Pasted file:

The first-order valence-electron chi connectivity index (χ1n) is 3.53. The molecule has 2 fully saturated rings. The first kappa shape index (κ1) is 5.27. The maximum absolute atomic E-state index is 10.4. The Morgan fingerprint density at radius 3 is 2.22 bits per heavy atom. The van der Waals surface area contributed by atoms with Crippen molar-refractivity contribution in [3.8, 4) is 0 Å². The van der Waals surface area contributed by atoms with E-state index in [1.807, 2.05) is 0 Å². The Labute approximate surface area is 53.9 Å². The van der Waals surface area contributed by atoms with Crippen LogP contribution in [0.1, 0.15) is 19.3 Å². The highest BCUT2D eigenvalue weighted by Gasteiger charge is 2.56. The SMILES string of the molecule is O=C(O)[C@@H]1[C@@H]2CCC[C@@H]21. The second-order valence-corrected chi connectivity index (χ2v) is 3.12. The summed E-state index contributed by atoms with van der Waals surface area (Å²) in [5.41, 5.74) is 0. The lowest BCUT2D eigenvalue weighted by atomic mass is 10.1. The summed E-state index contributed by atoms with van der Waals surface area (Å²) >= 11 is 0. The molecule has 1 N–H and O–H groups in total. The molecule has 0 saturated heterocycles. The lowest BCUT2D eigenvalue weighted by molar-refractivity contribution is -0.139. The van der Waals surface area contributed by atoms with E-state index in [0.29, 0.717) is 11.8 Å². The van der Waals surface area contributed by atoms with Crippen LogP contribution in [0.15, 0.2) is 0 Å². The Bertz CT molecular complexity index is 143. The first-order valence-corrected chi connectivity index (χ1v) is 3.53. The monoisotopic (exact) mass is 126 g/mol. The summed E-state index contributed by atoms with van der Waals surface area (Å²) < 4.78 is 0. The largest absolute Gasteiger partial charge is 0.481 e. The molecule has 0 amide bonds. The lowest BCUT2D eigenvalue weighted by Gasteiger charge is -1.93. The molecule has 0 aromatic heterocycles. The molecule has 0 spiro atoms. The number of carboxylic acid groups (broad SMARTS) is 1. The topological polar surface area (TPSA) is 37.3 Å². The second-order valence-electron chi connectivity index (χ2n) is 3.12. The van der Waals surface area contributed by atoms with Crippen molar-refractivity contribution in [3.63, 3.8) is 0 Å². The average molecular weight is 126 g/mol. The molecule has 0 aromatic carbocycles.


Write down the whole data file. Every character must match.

The first-order valence-electron chi connectivity index (χ1n) is 3.53. The molecule has 2 fully saturated rings. The first kappa shape index (κ1) is 5.27. The maximum absolute atomic E-state index is 10.4. The Morgan fingerprint density at radius 3 is 2.22 bits per heavy atom. The van der Waals surface area contributed by atoms with Crippen molar-refractivity contribution in [3.8, 4) is 0 Å². The van der Waals surface area contributed by atoms with E-state index in [1.807, 2.05) is 0 Å². The Labute approximate surface area is 53.9 Å². The van der Waals surface area contributed by atoms with Crippen LogP contribution in [0.1, 0.15) is 19.3 Å². The highest BCUT2D eigenvalue weighted by Gasteiger charge is 2.56. The SMILES string of the molecule is O=C(O)[C@@H]1[C@@H]2CCC[C@@H]21. The second-order valence-corrected chi connectivity index (χ2v) is 3.12. The summed E-state index contributed by atoms with van der Waals surface area (Å²) in [5.41, 5.74) is 0. The lowest BCUT2D eigenvalue weighted by atomic mass is 10.1. The summed E-state index contributed by atoms with van der Waals surface area (Å²) >= 11 is 0. The molecule has 1 N–H and O–H groups in total. The molecule has 0 saturated heterocycles. The lowest BCUT2D eigenvalue weighted by molar-refractivity contribution is -0.139. The van der Waals surface area contributed by atoms with E-state index in [0.29, 0.717) is 11.8 Å². The van der Waals surface area contributed by atoms with Crippen LogP contribution in [0.15, 0.2) is 0 Å². The Bertz CT molecular complexity index is 143. The first-order valence-corrected chi connectivity index (χ1v) is 3.53. The monoisotopic (exact) mass is 126 g/mol. The summed E-state index contributed by atoms with van der Waals surface area (Å²) < 4.78 is 0. The largest absolute Gasteiger partial charge is 0.481 e. The molecule has 0 amide bonds. The lowest BCUT2D eigenvalue weighted by Gasteiger charge is -1.93. The molecule has 0 aromatic heterocycles. The molecule has 0 spiro atoms. The number of carboxylic acid groups (broad SMARTS) is 1. The topological polar surface area (TPSA) is 37.3 Å². The second-order valence-electron chi connectivity index (χ2n) is 3.12. The van der Waals surface area contributed by atoms with Crippen molar-refractivity contribution in [3.63, 3.8) is 0 Å². The average molecular weight is 126 g/mol. The molecule has 0 aromatic carbocycles.